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Bruce Buttfield renderings and photographs

Identifier: KA-0007-01


Interior decorator Bruce Buttfield (1897-1969) made his mark in the 1930s by creating distinctive furniture and rooms. In 1931, he designed the interior of the original Whitney Museum building on Eighth Street in New York City. The collection includes photographs and color renderings of Buttfield interiors.


  • circa 1930s - 1950s



1.1 Cubic Feet (2 boxes, 4 oversize folders)

Language of Materials


Scope and Contents of Collection

The collection consists of photographs and renderings of residential spaces and furniture. The collection also includes a certificate from the American Institute of Interior Decorators, a client list, and a clipping about a residential project. The collection is divided into two main series by format.

The photographs are black and white prints, many by Samuel H. Gottscho. They depict bathrooms, bedrooms, decorative elements and furnishings, and living rooms. There is also one photograph of a swimming pool area. Many of the photographs and renderings in this collection are unidentified and undated. Identified photographs include Buttfield's clients: the Whitney Museum, Charles S. McVeigh, and G. Macculloch Miller, the architect of the Whitney Museum. Photographs of the Whitney feature various areas of the facility.

Renderings consist primarily of small-scale interior elevations, furniture, and three exploded plans. Several are signed, "F. Haag." Many of the elevations are unidentified by project, although furniture renderings are identified by client. Clients include the architect J. Lakin Baldridge, Madame Helena Rubinstein, and Lady Holton. None of the renderings feature dates.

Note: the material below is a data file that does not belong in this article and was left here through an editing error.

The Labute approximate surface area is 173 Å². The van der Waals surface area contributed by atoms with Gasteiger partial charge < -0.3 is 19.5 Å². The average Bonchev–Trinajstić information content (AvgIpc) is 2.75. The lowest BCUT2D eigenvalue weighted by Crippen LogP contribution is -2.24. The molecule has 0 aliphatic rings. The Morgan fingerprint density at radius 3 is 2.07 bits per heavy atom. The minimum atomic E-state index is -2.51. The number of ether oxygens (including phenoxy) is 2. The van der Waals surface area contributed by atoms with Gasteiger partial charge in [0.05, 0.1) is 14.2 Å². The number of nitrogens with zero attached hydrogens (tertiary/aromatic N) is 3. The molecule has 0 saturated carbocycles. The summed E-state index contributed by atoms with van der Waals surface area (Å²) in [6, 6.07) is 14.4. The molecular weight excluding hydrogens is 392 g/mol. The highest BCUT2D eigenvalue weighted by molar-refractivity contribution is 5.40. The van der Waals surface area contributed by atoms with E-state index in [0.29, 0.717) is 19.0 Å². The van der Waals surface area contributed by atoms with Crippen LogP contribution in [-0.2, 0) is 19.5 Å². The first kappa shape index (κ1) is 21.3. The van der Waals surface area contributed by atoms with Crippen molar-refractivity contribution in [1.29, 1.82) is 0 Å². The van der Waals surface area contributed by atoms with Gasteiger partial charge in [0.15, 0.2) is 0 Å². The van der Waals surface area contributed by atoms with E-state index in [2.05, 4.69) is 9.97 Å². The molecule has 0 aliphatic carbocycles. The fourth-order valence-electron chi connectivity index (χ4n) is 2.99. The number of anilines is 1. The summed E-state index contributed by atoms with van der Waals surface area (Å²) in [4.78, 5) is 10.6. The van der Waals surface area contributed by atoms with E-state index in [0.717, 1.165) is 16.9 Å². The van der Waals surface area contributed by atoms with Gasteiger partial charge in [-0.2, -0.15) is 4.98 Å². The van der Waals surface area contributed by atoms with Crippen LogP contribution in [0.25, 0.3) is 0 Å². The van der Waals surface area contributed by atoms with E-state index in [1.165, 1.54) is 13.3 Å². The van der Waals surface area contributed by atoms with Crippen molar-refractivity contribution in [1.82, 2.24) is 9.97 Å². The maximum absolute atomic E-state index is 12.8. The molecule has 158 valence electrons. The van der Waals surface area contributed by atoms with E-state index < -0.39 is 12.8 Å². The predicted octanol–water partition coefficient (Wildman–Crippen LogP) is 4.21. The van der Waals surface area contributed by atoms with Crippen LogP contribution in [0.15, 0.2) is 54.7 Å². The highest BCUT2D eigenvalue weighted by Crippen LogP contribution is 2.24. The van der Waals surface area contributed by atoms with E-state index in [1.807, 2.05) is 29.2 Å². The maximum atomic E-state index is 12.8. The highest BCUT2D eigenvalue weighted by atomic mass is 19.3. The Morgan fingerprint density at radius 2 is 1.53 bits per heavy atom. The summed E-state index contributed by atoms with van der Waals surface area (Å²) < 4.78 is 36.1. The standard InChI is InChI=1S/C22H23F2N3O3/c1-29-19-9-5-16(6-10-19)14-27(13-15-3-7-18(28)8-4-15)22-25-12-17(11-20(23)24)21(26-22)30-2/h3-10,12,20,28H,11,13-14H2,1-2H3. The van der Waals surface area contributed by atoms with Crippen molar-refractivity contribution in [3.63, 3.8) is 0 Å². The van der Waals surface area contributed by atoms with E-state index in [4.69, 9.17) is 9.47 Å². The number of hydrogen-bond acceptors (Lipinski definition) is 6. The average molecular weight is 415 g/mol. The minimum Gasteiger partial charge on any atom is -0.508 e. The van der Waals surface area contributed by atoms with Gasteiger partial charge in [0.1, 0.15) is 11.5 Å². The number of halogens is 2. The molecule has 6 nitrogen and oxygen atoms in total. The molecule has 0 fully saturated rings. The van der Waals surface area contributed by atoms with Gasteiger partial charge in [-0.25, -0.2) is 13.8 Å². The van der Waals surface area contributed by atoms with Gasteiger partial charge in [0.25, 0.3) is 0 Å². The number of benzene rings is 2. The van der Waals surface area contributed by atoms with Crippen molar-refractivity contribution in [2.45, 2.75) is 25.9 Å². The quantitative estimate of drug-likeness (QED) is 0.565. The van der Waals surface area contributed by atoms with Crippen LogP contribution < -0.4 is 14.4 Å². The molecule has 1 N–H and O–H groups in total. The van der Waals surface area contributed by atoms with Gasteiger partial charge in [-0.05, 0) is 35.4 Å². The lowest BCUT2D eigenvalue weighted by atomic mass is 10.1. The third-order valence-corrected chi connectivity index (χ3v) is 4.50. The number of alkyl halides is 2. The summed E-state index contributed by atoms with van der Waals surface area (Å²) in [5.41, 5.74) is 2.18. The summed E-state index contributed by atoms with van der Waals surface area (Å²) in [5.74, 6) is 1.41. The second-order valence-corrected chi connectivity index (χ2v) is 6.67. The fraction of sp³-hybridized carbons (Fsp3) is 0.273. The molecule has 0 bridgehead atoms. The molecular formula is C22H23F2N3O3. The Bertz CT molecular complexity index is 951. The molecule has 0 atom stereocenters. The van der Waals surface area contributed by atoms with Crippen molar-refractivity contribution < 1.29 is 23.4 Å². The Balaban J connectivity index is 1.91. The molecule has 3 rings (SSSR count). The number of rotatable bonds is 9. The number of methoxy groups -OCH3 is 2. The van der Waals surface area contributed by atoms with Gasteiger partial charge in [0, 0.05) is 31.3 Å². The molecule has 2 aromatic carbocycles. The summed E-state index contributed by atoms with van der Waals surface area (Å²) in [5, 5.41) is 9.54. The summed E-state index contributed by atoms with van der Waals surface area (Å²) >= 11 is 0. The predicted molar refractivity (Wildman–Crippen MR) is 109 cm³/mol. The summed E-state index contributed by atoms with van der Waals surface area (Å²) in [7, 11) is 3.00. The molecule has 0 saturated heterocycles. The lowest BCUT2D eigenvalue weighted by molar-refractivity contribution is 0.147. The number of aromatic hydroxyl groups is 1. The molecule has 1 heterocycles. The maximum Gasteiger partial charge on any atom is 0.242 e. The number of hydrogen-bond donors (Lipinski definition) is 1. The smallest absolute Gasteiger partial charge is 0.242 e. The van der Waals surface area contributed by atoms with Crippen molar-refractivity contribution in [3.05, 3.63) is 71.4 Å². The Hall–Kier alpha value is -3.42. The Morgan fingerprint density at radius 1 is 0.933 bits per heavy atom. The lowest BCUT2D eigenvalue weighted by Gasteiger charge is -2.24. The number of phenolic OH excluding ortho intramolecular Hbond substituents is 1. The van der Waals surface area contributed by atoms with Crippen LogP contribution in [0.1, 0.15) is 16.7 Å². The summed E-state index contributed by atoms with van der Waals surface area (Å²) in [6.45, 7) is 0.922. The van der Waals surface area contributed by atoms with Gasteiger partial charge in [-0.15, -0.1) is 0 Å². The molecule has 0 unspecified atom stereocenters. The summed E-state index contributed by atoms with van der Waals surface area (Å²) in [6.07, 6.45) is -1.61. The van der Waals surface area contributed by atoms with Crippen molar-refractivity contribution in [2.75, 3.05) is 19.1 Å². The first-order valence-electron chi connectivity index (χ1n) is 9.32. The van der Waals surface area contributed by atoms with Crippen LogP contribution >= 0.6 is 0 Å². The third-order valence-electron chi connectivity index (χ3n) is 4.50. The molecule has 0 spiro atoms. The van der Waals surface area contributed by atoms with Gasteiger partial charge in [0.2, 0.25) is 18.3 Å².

Conditions Governing Access

Collection is open for research use. Please contact for appointment.

Use Restrictions

To publish images of material from this collection, permission must be obtained in writing from the New School Archives. Please contact:

Biographical note

Arthur Bruce Buttfield (1897-1969) was born in Plainfield, New Jersey. He is known for his decoration of the original Whitney Museum, including furniture and administrative offices. The interior of the museum was unusual for its time in its resemblance to a private residence more than an institution. In 1929, Buttfield decorated rooms in the New York Junior League headquarters. Among his residential clients were Juliana R. Force, Charles S. McVeigh, G. Macculloch Miller, and John Nickerson.

The offices of Bruce Buttfield, Inc. -- billed as "interior architects and decorators"-- were located on East 73rd Street. Buttfield designed original furniture for clients.

Organization and Arrangement

Organized in 3 series: 1. Biographical, 1931-1935; 2. Photographs, circa 1930s-circa 1940s; 3. Renderings, circa 1930-circa 1950s

Immediate Source of Acquisition

Collection donated to the Gimbel Library of Parsons School of Design prior to the establishment of the New School Archives.

Two renderings and a photograph received with donation of Stanley Barrows papers (KA.0002). These materials possibly constituted part of the original donation to Gimbel Library.

Related Materials

The Museum of the City of New York holds photographs taken in the early 1930s of interiors designed by Bruce Buttfield.

Guide to the Bruce Buttfield renderings and photographs
New School Archives and Special Collections Staff
August 31, 2010
Description rules
Describing Archives: A Content Standard
Language of description
Script of description
Language of description note